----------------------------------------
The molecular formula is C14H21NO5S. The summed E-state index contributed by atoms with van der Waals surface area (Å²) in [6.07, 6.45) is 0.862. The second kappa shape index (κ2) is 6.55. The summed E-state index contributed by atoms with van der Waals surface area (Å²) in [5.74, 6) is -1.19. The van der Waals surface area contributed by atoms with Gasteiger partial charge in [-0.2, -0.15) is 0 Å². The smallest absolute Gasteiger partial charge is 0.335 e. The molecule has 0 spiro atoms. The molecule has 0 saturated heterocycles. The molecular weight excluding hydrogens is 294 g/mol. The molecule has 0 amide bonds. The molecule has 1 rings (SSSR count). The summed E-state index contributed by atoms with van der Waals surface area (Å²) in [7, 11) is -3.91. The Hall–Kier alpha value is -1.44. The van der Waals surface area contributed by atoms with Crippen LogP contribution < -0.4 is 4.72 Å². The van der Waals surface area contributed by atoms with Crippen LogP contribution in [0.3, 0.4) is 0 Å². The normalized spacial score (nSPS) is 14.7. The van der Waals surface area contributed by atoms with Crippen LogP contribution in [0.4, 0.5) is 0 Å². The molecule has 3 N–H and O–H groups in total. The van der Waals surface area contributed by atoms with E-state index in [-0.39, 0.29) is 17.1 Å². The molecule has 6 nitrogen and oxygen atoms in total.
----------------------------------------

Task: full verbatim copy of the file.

The molecular formula is C14H21NO5S. The summed E-state index contributed by atoms with van der Waals surface area (Å²) in [6.07, 6.45) is 0.862. The second kappa shape index (κ2) is 6.55. The summed E-state index contributed by atoms with van der Waals surface area (Å²) in [5.74, 6) is -1.19. The van der Waals surface area contributed by atoms with Gasteiger partial charge in [-0.2, -0.15) is 0 Å². The smallest absolute Gasteiger partial charge is 0.335 e. The molecule has 0 spiro atoms. The molecule has 0 saturated heterocycles. The molecular weight excluding hydrogens is 294 g/mol. The molecule has 0 amide bonds. The molecule has 1 rings (SSSR count). The summed E-state index contributed by atoms with van der Waals surface area (Å²) in [7, 11) is -3.91. The Hall–Kier alpha value is -1.44. The van der Waals surface area contributed by atoms with Crippen LogP contribution < -0.4 is 4.72 Å². The van der Waals surface area contributed by atoms with Crippen LogP contribution in [0.3, 0.4) is 0 Å². The normalized spacial score (nSPS) is 14.7. The van der Waals surface area contributed by atoms with Crippen LogP contribution in [0.4, 0.5) is 0 Å². The molecule has 3 N–H and O–H groups in total. The van der Waals surface area contributed by atoms with E-state index in [-0.39, 0.29) is 17.1 Å². The molecule has 6 nitrogen and oxygen atoms in total.